Ghana Prisons Service commercialising projects laudable idea

The Ghana Prisons Service has earnestly started implementing its goal of repositioning itself to reflect the current needs of the country.


The announcement by its management at the annual Regional Commanders conference in Accra last Thursday that apart from its core mandate of ensuring safe custody and welfare of prisoners to maintain public safety, it had also taken concrete steps to become a major contributor to the nation's food basket is pleasing.

The service has also conceived the idea of commercialising and retooling all its workshops and taking agriculture to the next level.

It is, among other activities, securing funding for its mechanised agriculture to contribute significantly to the food basket of the nation (Daily Graphic, Friday, April 14, 2023.)

The Daily Graphic is urging the service to sustain those goals and vision, so that other government agencies will emulate the example.

There have been many calls on metropolitan, municipal and district assemblies (MMDAs), as well as other public institutions, to find innovative ways of getting internally generated funds (IGFs), as the prisons service wants to do.

When that is meticulously carried out, it will enhance the service’s viability and contribution to the economy, since it is becoming clear that the government alone cannot continue to do everything.

The global economy is gradually shrinking as a result of the COVID-19 pandemic and the Russia-Ukraine war, both of which have implications for nations such as Ghana.

According to the International Monetary Fund (IMF) World Economic Outlook, the baseline forecast for growth was to fall from 3.4 per cent in 2022 to 2.8 per cent in 2023, before settling at 3.0 per cent in 2024.

Advanced economies are expected to see an especially pronounced growth slowdown, from 2.7 per cent in 2022 to 1.3 per cent in 2023.

In a possible alternative scenario, with further financial sector stress, global growth was expected to decline from about 2.5 per cent in 2023, with advanced economy growth falling below one per cent, the IMF World Economic Outlook further indicated.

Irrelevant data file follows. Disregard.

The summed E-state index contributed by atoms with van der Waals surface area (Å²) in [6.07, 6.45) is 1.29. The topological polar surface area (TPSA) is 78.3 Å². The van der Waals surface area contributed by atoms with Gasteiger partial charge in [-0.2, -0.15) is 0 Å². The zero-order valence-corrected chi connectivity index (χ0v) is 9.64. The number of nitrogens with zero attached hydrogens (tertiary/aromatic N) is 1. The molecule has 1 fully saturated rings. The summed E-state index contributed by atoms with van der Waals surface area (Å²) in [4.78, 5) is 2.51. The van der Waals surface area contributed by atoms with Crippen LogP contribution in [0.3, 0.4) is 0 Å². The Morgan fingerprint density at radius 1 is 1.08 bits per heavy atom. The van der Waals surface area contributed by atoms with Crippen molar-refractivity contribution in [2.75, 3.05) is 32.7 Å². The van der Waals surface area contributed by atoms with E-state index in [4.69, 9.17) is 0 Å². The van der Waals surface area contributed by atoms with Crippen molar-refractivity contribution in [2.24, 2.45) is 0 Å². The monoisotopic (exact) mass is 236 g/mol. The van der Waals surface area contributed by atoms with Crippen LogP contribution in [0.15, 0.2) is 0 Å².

These projections have implications for the country and the earlier public institutions started becoming innovative, the better it would be for the institutions and the citizenry.

It is for this reason that the paper thinks the decision by the prisons service to chart a new course to become more viable and contribute to enhancing food security in the country must be applauded.

The commercialisation of agriculture will ultimately help supplement the food intake of the inmates and make the service stand on its feet to be able to meet its needs without waiting on the government for support.

The service, apart from its legal mandates set out by the 1992 Constitution and other statutory provisions, has a vision and mission to build a world-class service to attain sustainable public safety through excellence in corrections management and to undertake the safe custody, humane treatment, reformation, rehabilitation and re-integration of inmates to make them responsible, productive and law-abiding citizens to ensure public safety.

It is gratifying to note that the service is taking deliberate steps to modernise its operations to make it financially viable.

It is worthy to note that other goals set out by the service to reposition itself to contribute more meaningfully to the nation's development are modernisation of its management practices and administrative structures, modernisation of staff recruitment, manpower planning and development, as well as work practices, and modernisation of the physical structures and operational equipment.

The paper hopes that the bold step by the service will not be a nine day’s wonder, for, as the saying goes: “A journey of a thousand miles begins with the first step.”

The prisons service has taken the first step and sustained efforts must be made to achieve the targets.

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